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  • Poster presentation
  • Open Access

Simvastatin and ROCK inhibition in Th0 and Th17 systems

  • 2,
  • 1,
  • 1 and
  • 1
Pediatric Rheumatology201210 (Suppl 1) :A112

https://doi.org/10.1186/1546-0096-10-S1-A112

  • Published:

Keywords

  • Public Health
  • Lymph Node
  • Transgenic Mouse
  • Simvastatin
  • Cytokine Production

Purpose

The deregulation of the Def6-ROCK2-IRF4 axis in murine models results in both lupus-like and rheumatoid arthritis-like disease characterized by increased IL-17 and IL-21 production that is ameliorated by ROCK inhibition. A known beneficial pleiotropic effect of statins is inhibition of ROCK activation via their effect on RhoA activation. Statins have also been reported to decrease IL-17 and IL-21 production in T cells. Whether statins exert their inhibitory effects by interfering with the ROCK2-IRF-4 interaction in CD4+ T cells is unknown. The aim of the present study is to investigate whether statins can inhibit the ROCK pathway in CD4+ T cells and inhibit IL-17 and IL-21 production.

Methods

Purified CD4+ T cells from the spleens and lymph nodes of wild type and Def6-deficient DO11.10 transgenic mice were stimulated with αCD3 and αCD28 in the presence/absence of simvastatin (1-10μM) with and without the known ROCK inhibitor, Y-27632 (10-30μM). Supernatants were collected and IL-17 and IL-21 production analyzed by ELISA.

Results

As previously reported, Def6-deficient CD4+ T cells secreted significantly higher levels of IL-17 and IL-21 when stimulated as compared to wild type controls, which was ameliorated by addition of the ROCK inhibitor, Y-27632. Simvastatin significantly decreased the concentrations of IL-17 and IL-21 at all tested concentrations in a dose dependent manner (p<.05). At lower concentrations of simvastatin (<2.5μM), the addition of Y-27632 further decreased cytokine production.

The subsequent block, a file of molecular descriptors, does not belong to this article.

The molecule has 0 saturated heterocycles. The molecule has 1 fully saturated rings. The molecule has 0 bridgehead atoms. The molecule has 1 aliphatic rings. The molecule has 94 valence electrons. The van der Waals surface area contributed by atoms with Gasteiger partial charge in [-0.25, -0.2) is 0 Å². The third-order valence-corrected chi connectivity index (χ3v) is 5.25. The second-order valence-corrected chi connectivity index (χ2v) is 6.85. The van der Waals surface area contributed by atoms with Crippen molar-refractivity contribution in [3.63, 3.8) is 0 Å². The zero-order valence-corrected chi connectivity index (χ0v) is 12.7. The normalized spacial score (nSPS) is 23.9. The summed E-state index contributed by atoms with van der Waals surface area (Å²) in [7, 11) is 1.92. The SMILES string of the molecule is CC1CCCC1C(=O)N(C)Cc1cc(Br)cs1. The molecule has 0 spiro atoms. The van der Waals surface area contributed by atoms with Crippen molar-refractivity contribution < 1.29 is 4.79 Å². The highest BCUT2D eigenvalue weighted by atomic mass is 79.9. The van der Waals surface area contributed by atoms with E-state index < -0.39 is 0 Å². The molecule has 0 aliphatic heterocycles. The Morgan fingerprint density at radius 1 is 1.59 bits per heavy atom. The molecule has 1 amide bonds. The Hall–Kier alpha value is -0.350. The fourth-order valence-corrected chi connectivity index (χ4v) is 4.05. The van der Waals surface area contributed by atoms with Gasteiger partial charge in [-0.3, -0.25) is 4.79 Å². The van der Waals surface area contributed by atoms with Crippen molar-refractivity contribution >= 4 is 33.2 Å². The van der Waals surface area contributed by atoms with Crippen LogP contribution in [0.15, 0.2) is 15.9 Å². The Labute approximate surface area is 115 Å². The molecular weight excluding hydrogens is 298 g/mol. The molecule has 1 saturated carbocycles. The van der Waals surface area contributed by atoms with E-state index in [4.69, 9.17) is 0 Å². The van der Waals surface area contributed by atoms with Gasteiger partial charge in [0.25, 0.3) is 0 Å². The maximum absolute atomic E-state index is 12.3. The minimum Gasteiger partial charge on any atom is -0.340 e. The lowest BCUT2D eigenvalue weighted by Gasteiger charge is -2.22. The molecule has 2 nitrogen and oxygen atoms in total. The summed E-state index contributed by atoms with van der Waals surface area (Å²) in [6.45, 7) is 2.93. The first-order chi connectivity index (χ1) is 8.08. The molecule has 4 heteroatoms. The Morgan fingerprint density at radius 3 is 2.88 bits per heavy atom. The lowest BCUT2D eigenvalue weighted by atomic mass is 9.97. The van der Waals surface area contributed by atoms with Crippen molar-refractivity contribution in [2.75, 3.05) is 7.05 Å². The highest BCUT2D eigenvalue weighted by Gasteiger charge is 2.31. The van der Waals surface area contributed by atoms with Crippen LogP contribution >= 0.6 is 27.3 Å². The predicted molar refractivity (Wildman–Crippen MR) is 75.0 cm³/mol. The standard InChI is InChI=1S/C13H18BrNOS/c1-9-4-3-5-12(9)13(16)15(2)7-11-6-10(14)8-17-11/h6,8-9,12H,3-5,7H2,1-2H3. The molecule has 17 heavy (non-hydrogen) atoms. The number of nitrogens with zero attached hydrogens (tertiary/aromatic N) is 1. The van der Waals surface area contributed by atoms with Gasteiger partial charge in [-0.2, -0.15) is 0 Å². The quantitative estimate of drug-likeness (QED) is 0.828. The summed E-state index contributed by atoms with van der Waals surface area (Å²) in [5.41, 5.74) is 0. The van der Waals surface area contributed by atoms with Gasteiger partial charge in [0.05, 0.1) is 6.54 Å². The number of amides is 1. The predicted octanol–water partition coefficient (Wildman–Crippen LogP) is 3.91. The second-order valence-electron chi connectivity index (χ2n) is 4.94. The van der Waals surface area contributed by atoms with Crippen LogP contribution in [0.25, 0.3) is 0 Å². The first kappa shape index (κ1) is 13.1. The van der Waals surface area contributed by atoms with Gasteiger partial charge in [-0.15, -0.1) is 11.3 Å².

Conclusion

These data suggest that simvastatin can interfere with the ROCK pathway in CD4+ T cells and inhibit IL-17 and IL-21 production in a murine model of autoimmunity. As statins and ROCK inhibitors have distinct targets, our data furthermore suggest that combination therapy with a statin and a ROCK inhibitor may be more effective than monotherapy. Furthermore, we speculate that the decrease in cytokines is linked to a decrease in the phosphorylation status of IRF4 and its ability to target the promoters of these cytokines.

Disclosure

Josephine Isgro: None; Li Song: None; Sanjay Gupta: None; Alessandra B. Pernis: None.

Authors’ Affiliations

(1)
Hospital for Special Surgery, New York, NY, USA
(2)
Morgan Stanley Children's Hospital of New York Presbyterian, Columbia University Medical Center, New York, NY, USA

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